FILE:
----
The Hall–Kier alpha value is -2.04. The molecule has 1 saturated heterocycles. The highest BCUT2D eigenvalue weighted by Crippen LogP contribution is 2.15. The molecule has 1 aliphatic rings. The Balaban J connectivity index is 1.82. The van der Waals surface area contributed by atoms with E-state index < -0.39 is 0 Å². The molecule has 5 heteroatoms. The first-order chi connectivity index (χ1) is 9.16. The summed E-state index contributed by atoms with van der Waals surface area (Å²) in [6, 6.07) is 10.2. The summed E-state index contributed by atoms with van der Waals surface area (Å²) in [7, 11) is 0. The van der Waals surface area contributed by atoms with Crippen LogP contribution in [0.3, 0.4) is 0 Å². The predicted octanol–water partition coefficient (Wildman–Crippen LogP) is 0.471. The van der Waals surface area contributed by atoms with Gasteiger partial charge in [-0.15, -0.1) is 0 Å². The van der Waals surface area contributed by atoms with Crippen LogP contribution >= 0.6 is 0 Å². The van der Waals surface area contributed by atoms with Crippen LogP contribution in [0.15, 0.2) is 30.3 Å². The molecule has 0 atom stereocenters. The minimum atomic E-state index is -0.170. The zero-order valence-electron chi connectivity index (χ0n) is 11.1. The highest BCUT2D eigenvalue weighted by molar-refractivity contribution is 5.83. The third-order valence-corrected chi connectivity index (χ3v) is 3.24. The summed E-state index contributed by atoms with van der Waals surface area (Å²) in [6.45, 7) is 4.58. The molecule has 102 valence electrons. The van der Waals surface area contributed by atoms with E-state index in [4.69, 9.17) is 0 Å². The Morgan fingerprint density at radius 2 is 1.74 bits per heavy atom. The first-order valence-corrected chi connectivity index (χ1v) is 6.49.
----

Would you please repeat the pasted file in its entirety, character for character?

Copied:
The Hall–Kier alpha value is -2.04. The molecule has 1 saturated heterocycles. The highest BCUT2D eigenvalue weighted by Crippen LogP contribution is 2.15. The molecule has 1 aliphatic rings. The Balaban J connectivity index is 1.82. The van der Waals surface area contributed by atoms with E-state index < -0.39 is 0 Å². The molecule has 5 heteroatoms. The first-order chi connectivity index (χ1) is 9.16. The summed E-state index contributed by atoms with van der Waals surface area (Å²) in [6, 6.07) is 10.2. The summed E-state index contributed by atoms with van der Waals surface area (Å²) in [7, 11) is 0. The van der Waals surface area contributed by atoms with Crippen LogP contribution in [0.3, 0.4) is 0 Å². The predicted octanol–water partition coefficient (Wildman–Crippen LogP) is 0.471. The van der Waals surface area contributed by atoms with Gasteiger partial charge in [-0.15, -0.1) is 0 Å². The van der Waals surface area contributed by atoms with Crippen LogP contribution >= 0.6 is 0 Å². The van der Waals surface area contributed by atoms with Crippen LogP contribution in [0.15, 0.2) is 30.3 Å². The molecule has 0 atom stereocenters. The minimum atomic E-state index is -0.170. The zero-order valence-electron chi connectivity index (χ0n) is 11.1. The highest BCUT2D eigenvalue weighted by molar-refractivity contribution is 5.83. The third-order valence-corrected chi connectivity index (χ3v) is 3.24. The summed E-state index contributed by atoms with van der Waals surface area (Å²) in [6.45, 7) is 4.58. The molecule has 102 valence electrons. The van der Waals surface area contributed by atoms with E-state index in [4.69, 9.17) is 0 Å². The Morgan fingerprint density at radius 2 is 1.74 bits per heavy atom. The first-order valence-corrected chi connectivity index (χ1v) is 6.49.